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30 Years of ARTC: Pirate Day 2006

This being our 30th anniversary, we thought we’d dip back into the past and recap some of our previous performances, triumphs and tragedies, in a series of posts. And don’t forget our Chronology for a look at our 30 (and counting!) years of live performance!

This week we bring you our appearance at Talk Like a Pirate Day 2006. Check out all the pictures on our Flickr album.

In 2006 we returned for what is so far our final appearance at Barnes and Noble for Pirate Day. We had a blast at these, but time marches on and we’ve just been so busy since then! If you’d like to see more piratey shenanigans, let us know and we’ll get right on it!

Clair Kiernan, Jonathan Strickland, and Hal Wiedeman perform.
This isn’t really what scurvy looks like.

Bookstore performances are a ton of fun, but make for some interesting experiences. For example, you may notice the coffee shop behind us in that above picture. Imagine trying to do a performance with an espresso machine behind you. There’s also the audience factor – they’re not lined up in neat little rows listening with rapt attention. They’re browsing books, meeting friends, drinking coffee. We were audible all over the store, so people just listened where they were.

The audience for Talk Like a Pirate Day
We love the fact that one couple brought lawn chairs.

But there were a small group of people who camped out on the floor and had a great time!

Brad Weage performs an illusion.
Piracy is magical.

We would be remiss if we didn’t talk about Brad Weage at this performance, also. In addition to being a wizard on the keyboards, Brad was also an accomplished magician. We didn’t often find a way to incorporate this skill into our shows, but when we did it was a real blast.

Clair Kiernan, Terry Sanders, Daniel Kiernan, and Hal Wiedeman perform.
More pirates than you can shake a stick at.
Clair Kiernan, Kelley S. Ceccato, and Caran Wilbanks perform.
Lady pirates!

A fitting conclusion to the Pirate Hunter trilogy!

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30 Years of ARTC: Sci Fi Summer 2006

This being our 30th anniversary, we thought we’d dip back into the past and recap some of our previous performances, triumphs and tragedies, in a series of posts. And don’t forget our Chronology for a look at our 30 (and counting!) years of live performance!

This week we bring you our appearance at Sci Fi Summer 2006. Check out all the pictures on our Flickr album.

Sci Fi Summer 2006 saw an action-packed performance featuring The Brotherhood of Damn Sassy Mutants, Mildly Exciting Tales of Astonishment, Rory Rammer, Space Marshal, our genre-bending sampler Time for Station Identification, and all of that wrapped up in a unique package we called Three Bad Writers!

Sci Fi Summer cast
Not pictured: Three bad writers

We also tried a little experiment at this show. In the below picture, find the red dot that indicates the red microphone on the right, just to the right of Bob Zimmerman’s head. That’s David Benedict sitting and performing the recorded SFX as well as playing his part in the show.

Sci Fi Summer cast and crew
Pictured: Experimentation

Please note that we haven’t done this much. It worked, it was just inconvenient.

Sorry for the short update this week, folks. We’ll be back next time!

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30 Years of ARTC: Libertycon 2006

This being our 30th anniversary, we thought we’d dip back into the past and recap some of our previous performances, triumphs and tragedies, in a series of posts. And don’t forget our Chronology for a look at our 30 (and counting!) years of live performance!

This week we bring you our appearance at Libertycon 2006. Check out all the pictures on our Flickr album.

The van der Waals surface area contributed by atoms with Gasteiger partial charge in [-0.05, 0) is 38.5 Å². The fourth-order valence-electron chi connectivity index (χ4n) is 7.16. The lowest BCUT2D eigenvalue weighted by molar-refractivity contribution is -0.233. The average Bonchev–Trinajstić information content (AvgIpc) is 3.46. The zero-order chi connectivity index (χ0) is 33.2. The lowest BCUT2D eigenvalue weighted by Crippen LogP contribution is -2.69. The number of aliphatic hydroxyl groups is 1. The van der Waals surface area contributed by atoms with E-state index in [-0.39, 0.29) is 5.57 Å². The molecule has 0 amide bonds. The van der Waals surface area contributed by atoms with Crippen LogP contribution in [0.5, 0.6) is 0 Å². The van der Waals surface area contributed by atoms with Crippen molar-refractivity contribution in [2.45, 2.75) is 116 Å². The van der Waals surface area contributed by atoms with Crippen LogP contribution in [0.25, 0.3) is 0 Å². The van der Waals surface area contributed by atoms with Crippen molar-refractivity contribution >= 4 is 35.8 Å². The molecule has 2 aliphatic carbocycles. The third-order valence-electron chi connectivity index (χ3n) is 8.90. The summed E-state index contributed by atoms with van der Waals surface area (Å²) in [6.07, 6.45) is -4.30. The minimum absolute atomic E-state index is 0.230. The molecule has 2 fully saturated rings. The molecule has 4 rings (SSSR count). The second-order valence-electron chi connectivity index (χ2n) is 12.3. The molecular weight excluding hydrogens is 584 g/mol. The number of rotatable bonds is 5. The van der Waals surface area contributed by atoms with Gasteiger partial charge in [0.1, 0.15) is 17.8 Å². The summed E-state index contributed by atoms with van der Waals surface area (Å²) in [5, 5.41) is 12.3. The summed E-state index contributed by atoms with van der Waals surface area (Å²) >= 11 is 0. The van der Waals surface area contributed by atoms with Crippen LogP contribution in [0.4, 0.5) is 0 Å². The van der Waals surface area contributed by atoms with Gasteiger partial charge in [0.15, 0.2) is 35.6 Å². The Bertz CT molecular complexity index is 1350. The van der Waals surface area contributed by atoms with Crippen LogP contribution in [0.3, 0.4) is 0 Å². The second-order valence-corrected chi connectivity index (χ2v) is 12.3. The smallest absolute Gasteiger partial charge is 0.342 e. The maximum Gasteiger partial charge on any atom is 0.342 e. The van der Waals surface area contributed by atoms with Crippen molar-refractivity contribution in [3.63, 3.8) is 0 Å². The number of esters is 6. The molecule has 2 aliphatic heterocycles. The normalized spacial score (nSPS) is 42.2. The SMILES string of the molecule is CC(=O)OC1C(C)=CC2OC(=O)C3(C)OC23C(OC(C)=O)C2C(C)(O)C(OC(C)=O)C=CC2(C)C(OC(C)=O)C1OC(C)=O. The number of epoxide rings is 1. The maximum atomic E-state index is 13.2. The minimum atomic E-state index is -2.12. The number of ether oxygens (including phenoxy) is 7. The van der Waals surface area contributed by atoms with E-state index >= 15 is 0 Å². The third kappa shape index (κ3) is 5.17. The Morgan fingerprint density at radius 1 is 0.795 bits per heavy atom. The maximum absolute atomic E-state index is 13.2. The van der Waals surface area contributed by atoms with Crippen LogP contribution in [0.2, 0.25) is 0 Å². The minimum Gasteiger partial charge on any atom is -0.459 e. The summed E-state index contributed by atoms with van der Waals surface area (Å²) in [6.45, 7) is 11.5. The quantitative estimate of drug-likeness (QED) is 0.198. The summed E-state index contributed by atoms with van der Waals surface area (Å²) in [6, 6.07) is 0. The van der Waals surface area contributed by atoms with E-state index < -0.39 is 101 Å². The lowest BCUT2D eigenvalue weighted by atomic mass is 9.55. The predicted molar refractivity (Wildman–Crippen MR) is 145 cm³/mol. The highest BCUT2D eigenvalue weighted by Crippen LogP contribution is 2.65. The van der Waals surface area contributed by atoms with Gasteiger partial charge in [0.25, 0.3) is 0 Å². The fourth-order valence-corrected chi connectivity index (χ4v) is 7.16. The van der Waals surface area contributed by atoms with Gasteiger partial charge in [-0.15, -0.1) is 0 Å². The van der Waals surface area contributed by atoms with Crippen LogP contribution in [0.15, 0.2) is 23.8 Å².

Ah, Libertycon. What can we say that hasn’t already been said? Some of our most appreciative audiences attend Libertycon, but it isn’t the madhouse that Dragon Con is (not that we don’t love Dragon Con, too…it’s just that one madhouse per year is sufficient!)

Jonathan Strickland, Trudy Leonard, and Ariel Kasten at Libertycon
Jonathan Strickland approves of Libertycon

In 2006 we brought William Alan Ritch’s powerhouse, The Doom of the Mummy to Libertycon for its debut performance.

Doom of the Mummy cast
Doom of the Mummy cast

It seems like all of our monster-related performances are difficult to produce. The Passion of Frankenstein has about a billion recorded sound effects (in addition to the Foley), The Brides of Dracula requires our best singers to be the brides, and The Doom of the Mummy is no exception, as it requires a cello – not part of our usual musical accompaniment.

Daniel Taylor at the Foley table
It can be somewhat startling

But, as always, we rose to the occasion with Sheila Ameri on cello, Brad Weage on the keyboards, and a stellar cast (many of whom were, unfortunately, unable to reprise their roles for the 2008 Dragon Con performance – luckily we can assemble several stellar casts when necessary).

Cast of Doom of the Mummy
More cast

But enough about the cast. Here are our amazing musicians!

Brad Weage on keyboards
Brad Weage on keyboards (plural!)
Sheila Ameri on cello
Sheila Ameri on cello
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30 Years of ARTC: Barnes and Noble 2005

This being our 30th anniversary, we thought we’d dip back into the past and recap some of our previous performances, triumphs and tragedies, in a series of posts. And don’t forget our Chronology for a look at our 30 (and counting!) years of live performance!

This week we bring you our appearance at Barnes and Noble Perimeter for Talk Like a Pirate Day in 2005. Check out all the pictures on our Flickr album.

A short update this week, but we just couldn’t resist posting these pictures. In 2005 we continued our relationship with Barnes and Noble Perimeter with a reading of the classic book Bunnicula.

Daniel W. Kiernan as the vampire bunny, Bunnicula.
Menacing.
The cast of Bunnicula.
No produce was safe.
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Noir in the Naked City – Episode Nine: Terror

Naked City Atlanta logoNaked City is a monthly live literary event held at the Goat Farm in Atlanta. Each month, the hosts reveal the theme for the next month and people sign up for the privelege of getting five minutes to speak, sing, or do whatever on the subject of the theme. Go over your five minutes? Then you must spin the Wheel of Consequences!

Naked City’s website
Naked City’s Facebook page

Starting in February, I began a writing challenge for myself: A crowd-influenced serial called Noir in the Naked City where, at the end of each episode, the protagonist would be faced with a choice. The audience would make the decision for the character, and then the next episode would be written with that choice in mind AND on the next month’s theme.


 

Episode Nine: Terror

We emerged into the night, my brother glancing back over his shoulder. We were somewhere on the far outskirts of the city, much farther than I’d anticipated. There were woods nearby. I looked around for Abigail, but couldn’t see her.